ESPN’s college basketball bubble tournament in Orlando did not happen
The college basketball season will begin in more than a month, but some opening games that were originally expected to be held in Orlando will no longer be played.
Although the plug was unplugged, the game has not yet been completed.
Track and field’s Seth Davis said on Monday that ESPN will no longer proceed with the planned bubble tip tournament because ESPN’s competition and the participating schools cannot reach a consensus on health and safety agreements.
10 activities are planned, including more than two procedures, and these activities will no longer be scheduled.
According to Clint Overby, vice president of ESPN Events, the problem lies in a few tricky questions about the test protocol.
In particular, ESPN insists on following the CDC guidelines, rather than the school’s idea of following the conference guidelines, which is more lenient in some cases.
Clint Overby, vice president of ESPN Events, told the “Athletics”: “We have decided to shift our focus to ensuring that the team has enough time to make other plans. “In the end, we are biased towards safety and Make sure that what we achieve is in the best interest of the sport. Without these things, we decided that it would be best for the school to do it by itself. “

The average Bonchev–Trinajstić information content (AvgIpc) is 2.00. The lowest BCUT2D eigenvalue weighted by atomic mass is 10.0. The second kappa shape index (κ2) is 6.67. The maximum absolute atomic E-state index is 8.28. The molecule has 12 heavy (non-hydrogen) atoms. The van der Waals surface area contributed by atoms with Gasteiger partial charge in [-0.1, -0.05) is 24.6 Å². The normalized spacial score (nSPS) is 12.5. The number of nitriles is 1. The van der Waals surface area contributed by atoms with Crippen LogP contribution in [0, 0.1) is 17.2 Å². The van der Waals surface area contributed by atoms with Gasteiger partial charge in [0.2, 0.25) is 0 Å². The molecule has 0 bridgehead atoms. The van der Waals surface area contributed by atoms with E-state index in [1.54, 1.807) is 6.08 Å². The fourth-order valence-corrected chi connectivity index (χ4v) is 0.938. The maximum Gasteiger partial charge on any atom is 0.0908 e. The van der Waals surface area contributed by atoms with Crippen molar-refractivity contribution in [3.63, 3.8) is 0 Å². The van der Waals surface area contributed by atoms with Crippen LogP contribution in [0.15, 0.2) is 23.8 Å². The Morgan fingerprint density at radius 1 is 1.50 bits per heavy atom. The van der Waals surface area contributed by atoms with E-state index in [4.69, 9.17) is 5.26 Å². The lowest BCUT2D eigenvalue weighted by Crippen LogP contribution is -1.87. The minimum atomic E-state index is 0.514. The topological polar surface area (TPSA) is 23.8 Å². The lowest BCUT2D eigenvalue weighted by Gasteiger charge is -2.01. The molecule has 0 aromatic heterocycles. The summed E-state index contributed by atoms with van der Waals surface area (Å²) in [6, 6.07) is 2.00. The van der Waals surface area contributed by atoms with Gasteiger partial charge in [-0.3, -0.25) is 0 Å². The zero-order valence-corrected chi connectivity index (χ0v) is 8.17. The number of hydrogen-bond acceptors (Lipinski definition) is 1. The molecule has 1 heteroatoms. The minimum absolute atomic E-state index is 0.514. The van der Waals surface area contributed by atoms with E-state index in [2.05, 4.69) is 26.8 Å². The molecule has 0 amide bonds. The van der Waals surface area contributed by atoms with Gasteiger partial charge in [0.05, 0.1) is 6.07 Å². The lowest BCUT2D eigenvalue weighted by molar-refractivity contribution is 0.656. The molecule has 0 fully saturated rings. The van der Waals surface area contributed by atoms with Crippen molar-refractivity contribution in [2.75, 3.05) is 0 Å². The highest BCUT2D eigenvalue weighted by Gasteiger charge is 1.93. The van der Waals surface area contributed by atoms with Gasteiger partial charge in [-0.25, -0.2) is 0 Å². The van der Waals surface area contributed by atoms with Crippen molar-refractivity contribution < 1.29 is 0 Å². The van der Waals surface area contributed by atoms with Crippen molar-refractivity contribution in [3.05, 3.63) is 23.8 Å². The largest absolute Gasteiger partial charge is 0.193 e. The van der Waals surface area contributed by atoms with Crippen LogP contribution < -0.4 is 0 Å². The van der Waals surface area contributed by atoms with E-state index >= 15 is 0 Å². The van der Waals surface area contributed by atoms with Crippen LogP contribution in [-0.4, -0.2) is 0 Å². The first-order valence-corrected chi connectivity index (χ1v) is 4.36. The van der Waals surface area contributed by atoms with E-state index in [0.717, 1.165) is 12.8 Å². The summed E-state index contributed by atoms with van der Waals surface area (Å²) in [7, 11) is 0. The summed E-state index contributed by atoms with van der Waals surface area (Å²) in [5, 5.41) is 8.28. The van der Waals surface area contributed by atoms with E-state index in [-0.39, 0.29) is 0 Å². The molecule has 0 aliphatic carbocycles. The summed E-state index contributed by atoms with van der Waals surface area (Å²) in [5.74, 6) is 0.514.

The plan broke down mainly because ESPN tried to comply with the guidelines issued by the Centers for Disease Control and the NCAA, which are more restrictive than the protocols implemented by many conferences. The most controversial is ESPN’s desire to adhere to the guidelines, that anyone who tests positive for the coronavirus must be retested 90 days after being cleared. Several schools are frustrated with the idea of retesting players soon. Overby said: “The 90-day test protocol becomes the key crux.” “Once we put it forward, individual schools will not agree, because their meeting rules are more open when you test people infected with the virus again.”
Contact tracking is another issue where consensus cannot be reached, and ESPN is unwilling to follow the guidelines set by the CDC.
This post is written by Eric Magana